Handbook of Institutional Approaches to International Business
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Handbook of Institutional Approaches to International Business

Edited by Geoffrey Wood and Mehmet Demirbag

Expertly written by leading scholars from a range of different starting points, this compendium presents a synthesis of recent work relating to institutionally-informed accounts from transitional and emerging markets, as well as from mature economies. It specifically focuses on the linkage between institutions and what goes on inside firms, and the relationship between setting, strategic choice and systemic outcomes.
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Chapter 1: Institutions and Comparative Business Studies: Supranational and National Regulation

Geoffrey Wood and Mehmet Demirbag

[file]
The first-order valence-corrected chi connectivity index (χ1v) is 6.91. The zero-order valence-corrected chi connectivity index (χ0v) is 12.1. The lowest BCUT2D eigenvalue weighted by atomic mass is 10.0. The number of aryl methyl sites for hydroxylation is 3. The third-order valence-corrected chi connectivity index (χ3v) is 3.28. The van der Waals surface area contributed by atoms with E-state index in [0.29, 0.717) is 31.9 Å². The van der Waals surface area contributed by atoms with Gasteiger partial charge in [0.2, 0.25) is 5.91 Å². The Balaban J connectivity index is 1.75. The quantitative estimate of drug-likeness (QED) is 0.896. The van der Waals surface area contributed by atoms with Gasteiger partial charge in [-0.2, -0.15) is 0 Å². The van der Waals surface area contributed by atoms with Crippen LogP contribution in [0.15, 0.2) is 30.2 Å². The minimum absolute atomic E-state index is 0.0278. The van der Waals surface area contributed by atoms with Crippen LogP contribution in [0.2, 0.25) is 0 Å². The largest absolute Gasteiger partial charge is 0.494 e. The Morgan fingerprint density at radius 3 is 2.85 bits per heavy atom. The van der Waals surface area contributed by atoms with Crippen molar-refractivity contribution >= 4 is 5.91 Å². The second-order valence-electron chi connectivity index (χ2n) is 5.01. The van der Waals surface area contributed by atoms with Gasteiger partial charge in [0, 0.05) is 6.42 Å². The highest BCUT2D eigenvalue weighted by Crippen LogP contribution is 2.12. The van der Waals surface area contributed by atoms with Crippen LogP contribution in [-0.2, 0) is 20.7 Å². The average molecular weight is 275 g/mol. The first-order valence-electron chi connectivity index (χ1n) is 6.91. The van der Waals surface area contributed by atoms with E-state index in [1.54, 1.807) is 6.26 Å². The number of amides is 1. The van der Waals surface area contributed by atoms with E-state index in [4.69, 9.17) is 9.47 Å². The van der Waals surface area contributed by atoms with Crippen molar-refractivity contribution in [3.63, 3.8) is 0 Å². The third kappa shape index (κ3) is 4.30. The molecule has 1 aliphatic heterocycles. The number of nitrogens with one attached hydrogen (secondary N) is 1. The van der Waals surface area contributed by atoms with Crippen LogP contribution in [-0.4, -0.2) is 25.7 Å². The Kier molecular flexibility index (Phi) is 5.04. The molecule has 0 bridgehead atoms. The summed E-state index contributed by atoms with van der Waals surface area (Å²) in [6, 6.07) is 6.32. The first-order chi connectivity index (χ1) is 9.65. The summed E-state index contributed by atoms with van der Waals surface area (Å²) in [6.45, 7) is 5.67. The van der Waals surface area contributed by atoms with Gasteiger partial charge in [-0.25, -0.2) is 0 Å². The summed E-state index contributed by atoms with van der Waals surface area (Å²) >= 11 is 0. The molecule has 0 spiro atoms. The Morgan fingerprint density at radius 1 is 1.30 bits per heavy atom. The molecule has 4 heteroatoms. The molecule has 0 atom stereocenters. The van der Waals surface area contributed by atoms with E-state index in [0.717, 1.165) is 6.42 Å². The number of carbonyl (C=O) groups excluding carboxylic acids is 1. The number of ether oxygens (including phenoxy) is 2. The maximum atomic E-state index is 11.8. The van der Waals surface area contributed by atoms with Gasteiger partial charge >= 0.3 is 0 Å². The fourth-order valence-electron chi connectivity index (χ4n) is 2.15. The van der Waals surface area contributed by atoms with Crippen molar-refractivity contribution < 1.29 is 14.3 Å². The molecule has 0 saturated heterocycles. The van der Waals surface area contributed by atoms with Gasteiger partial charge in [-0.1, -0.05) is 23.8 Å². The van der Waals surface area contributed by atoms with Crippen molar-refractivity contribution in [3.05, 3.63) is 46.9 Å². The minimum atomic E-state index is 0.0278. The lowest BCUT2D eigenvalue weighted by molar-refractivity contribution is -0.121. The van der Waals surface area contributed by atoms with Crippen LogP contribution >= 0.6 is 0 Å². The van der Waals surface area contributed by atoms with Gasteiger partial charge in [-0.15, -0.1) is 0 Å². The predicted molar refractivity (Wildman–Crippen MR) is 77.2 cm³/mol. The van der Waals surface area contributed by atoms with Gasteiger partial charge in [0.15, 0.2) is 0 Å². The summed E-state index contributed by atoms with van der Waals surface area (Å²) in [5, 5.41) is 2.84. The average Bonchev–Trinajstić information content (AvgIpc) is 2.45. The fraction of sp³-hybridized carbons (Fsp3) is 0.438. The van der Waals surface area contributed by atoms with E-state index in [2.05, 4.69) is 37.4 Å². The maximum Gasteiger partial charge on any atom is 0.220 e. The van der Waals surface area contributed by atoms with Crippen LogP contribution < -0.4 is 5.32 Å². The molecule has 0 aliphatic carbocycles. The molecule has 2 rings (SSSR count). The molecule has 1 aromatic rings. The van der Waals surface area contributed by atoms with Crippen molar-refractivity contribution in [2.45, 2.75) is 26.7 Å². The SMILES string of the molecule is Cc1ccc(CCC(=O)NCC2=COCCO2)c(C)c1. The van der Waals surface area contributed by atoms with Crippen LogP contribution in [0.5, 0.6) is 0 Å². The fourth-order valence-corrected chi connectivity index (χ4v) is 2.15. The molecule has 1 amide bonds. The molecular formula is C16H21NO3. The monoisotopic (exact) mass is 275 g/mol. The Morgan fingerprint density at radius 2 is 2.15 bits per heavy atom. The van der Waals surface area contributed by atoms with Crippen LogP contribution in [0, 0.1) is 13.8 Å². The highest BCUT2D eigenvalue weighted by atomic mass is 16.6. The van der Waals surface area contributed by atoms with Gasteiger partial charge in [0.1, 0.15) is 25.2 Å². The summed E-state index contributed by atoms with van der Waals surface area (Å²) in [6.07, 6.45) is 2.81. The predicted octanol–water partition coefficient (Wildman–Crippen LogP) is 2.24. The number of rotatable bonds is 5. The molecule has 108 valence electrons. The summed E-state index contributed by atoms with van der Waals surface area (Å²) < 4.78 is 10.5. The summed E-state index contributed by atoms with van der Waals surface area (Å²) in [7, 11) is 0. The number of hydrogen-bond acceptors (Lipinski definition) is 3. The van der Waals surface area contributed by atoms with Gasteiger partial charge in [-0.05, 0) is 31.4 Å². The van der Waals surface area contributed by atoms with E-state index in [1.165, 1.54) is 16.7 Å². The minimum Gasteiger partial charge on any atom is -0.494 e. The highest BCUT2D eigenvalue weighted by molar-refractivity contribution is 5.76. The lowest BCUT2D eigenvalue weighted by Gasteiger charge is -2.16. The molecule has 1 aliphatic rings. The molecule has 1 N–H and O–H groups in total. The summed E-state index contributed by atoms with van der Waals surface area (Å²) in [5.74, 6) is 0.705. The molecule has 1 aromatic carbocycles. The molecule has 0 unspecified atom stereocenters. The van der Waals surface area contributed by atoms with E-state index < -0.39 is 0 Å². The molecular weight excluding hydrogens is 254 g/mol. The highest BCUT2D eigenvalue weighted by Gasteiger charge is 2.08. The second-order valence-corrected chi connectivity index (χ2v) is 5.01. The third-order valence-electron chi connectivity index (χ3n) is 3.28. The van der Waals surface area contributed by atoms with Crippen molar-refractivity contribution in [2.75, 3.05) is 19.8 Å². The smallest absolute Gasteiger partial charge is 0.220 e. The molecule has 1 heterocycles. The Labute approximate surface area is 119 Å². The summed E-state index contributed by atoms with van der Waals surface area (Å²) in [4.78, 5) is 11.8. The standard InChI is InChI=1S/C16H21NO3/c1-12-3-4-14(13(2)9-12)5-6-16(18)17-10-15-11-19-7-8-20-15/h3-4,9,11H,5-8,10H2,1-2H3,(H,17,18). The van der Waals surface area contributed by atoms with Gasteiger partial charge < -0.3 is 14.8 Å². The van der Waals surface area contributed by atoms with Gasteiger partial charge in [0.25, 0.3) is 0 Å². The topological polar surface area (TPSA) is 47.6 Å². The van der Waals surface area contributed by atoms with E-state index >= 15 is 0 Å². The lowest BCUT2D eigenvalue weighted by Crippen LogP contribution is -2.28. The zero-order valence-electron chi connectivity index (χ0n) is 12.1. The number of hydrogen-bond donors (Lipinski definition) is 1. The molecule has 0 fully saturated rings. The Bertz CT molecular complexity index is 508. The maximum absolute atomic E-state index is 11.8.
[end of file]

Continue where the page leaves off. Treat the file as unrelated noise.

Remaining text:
Geoffrey Wood and Mehmet Demirbag 1.1 INTRODUCTION Through the 2000s, institutional approaches have been particularly influential amongst comparative studies of business. What institutional approaches suggest is that embedded social structures and rules mould and are remoulded by the choices made by firms. In practice, this means that within specific national contexts, there will emerge a dominant way of doing things, which may have the beneficial effects of imparting predictability and lowering transaction costs. Critics have charged that this emphasis on the national has in many respects led to a discounting of regional and sectoral differences, and indeed, supranational trends and pressures. In the international domain, there are three possible critiques. The first centres on a discounting of the effects of supranational institutions; the second on a neglect of the role of multinational or transnational companies; and the third on an overattention to comparison and insufficient attention to the wider nature of capitalism itself. 1.2 SUPRANATIONAL INSTITUTIONS AND NATIONAL INSTITUTIONAL FRAMEWORKS 1.2.1 Supranational Institutions: The Limits of Europeanization As Boyer and Hollingsworth (1997) note, institutions are nested within each other. Whilst a single institutional level – most commonly the national – may have particularly strong effects, the impact of other levels of institutional concentration at both the subnational and supranational  levels should not be neglected. In practical terms, there are two major sets of supranational institutions that may affect what nations and firms do. The first are regional coordinative and cooperative bodies such as the European Union; whilst the second include bodies with...

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